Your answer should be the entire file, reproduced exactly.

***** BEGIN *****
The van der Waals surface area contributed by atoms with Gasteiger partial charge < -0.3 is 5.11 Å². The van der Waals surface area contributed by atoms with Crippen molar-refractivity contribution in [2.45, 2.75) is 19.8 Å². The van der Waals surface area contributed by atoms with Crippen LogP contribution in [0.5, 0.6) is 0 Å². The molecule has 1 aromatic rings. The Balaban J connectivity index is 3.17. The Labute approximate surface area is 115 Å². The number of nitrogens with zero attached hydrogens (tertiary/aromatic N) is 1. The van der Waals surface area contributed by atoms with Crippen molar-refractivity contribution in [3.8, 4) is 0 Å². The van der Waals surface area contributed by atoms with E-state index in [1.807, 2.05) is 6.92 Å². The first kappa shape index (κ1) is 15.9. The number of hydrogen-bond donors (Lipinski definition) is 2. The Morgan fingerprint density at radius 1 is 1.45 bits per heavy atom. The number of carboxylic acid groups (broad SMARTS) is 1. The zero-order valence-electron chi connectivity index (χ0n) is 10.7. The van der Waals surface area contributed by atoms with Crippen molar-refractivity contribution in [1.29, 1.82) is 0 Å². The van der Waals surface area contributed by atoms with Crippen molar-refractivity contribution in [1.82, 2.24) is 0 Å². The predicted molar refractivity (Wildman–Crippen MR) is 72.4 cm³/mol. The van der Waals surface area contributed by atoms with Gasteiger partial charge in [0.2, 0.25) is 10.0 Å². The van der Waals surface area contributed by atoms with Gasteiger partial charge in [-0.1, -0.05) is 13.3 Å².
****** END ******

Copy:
The van der Waals surface area contributed by atoms with Gasteiger partial charge < -0.3 is 5.11 Å². The van der Waals surface area contributed by atoms with Crippen molar-refractivity contribution in [2.45, 2.75) is 19.8 Å². The van der Waals surface area contributed by atoms with Crippen LogP contribution in [0.5, 0.6) is 0 Å². The molecule has 1 aromatic rings. The Balaban J connectivity index is 3.17. The Labute approximate surface area is 115 Å². The number of nitrogens with zero attached hydrogens (tertiary/aromatic N) is 1. The van der Waals surface area contributed by atoms with Crippen molar-refractivity contribution in [3.8, 4) is 0 Å². The van der Waals surface area contributed by atoms with E-state index in [1.807, 2.05) is 6.92 Å². The first kappa shape index (κ1) is 15.9. The number of hydrogen-bond donors (Lipinski definition) is 2. The Morgan fingerprint density at radius 1 is 1.45 bits per heavy atom. The number of carboxylic acid groups (broad SMARTS) is 1. The zero-order valence-electron chi connectivity index (χ0n) is 10.7. The van der Waals surface area contributed by atoms with Crippen molar-refractivity contribution in [1.29, 1.82) is 0 Å². The van der Waals surface area contributed by atoms with Crippen molar-refractivity contribution in [1.82, 2.24) is 0 Å². The predicted molar refractivity (Wildman–Crippen MR) is 72.4 cm³/mol. The van der Waals surface area contributed by atoms with Gasteiger partial charge in [0.2, 0.25) is 10.0 Å². The van der Waals surface area contributed by atoms with Gasteiger partial charge in [-0.1, -0.05) is 13.3 Å².